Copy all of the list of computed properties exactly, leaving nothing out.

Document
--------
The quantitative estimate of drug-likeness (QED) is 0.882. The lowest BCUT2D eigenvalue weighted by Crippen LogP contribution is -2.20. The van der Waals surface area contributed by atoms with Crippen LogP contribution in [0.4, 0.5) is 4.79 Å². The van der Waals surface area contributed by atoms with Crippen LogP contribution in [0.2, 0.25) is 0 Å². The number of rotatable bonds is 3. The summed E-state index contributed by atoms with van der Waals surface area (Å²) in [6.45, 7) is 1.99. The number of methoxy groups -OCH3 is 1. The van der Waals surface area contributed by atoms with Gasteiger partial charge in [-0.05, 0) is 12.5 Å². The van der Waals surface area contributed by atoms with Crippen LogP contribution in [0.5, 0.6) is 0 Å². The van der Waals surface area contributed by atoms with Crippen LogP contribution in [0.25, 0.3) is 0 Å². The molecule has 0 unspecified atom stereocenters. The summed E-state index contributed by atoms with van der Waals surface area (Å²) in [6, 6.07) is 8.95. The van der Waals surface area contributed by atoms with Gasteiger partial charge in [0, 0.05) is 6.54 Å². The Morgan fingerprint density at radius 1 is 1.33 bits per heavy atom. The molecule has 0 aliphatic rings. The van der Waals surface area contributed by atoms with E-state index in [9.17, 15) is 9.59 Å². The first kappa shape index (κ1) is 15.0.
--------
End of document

The quantitative estimate of drug-likeness (QED) is 0.882. The lowest BCUT2D eigenvalue weighted by Crippen LogP contribution is -2.20. The van der Waals surface area contributed by atoms with Crippen LogP contribution in [0.4, 0.5) is 4.79 Å². The van der Waals surface area contributed by atoms with Crippen LogP contribution in [0.2, 0.25) is 0 Å². The number of rotatable bonds is 3. The summed E-state index contributed by atoms with van der Waals surface area (Å²) in [6.45, 7) is 1.99. The number of methoxy groups -OCH3 is 1. The van der Waals surface area contributed by atoms with Gasteiger partial charge in [-0.05, 0) is 12.5 Å². The van der Waals surface area contributed by atoms with Crippen LogP contribution in [0.5, 0.6) is 0 Å². The van der Waals surface area contributed by atoms with Crippen LogP contribution in [0.25, 0.3) is 0 Å². The molecule has 0 unspecified atom stereocenters. The summed E-state index contributed by atoms with van der Waals surface area (Å²) in [6, 6.07) is 8.95. The van der Waals surface area contributed by atoms with Gasteiger partial charge in [0, 0.05) is 6.54 Å². The Morgan fingerprint density at radius 1 is 1.33 bits per heavy atom. The molecule has 0 aliphatic rings. The van der Waals surface area contributed by atoms with E-state index in [9.17, 15) is 9.59 Å². The first kappa shape index (κ1) is 15.0.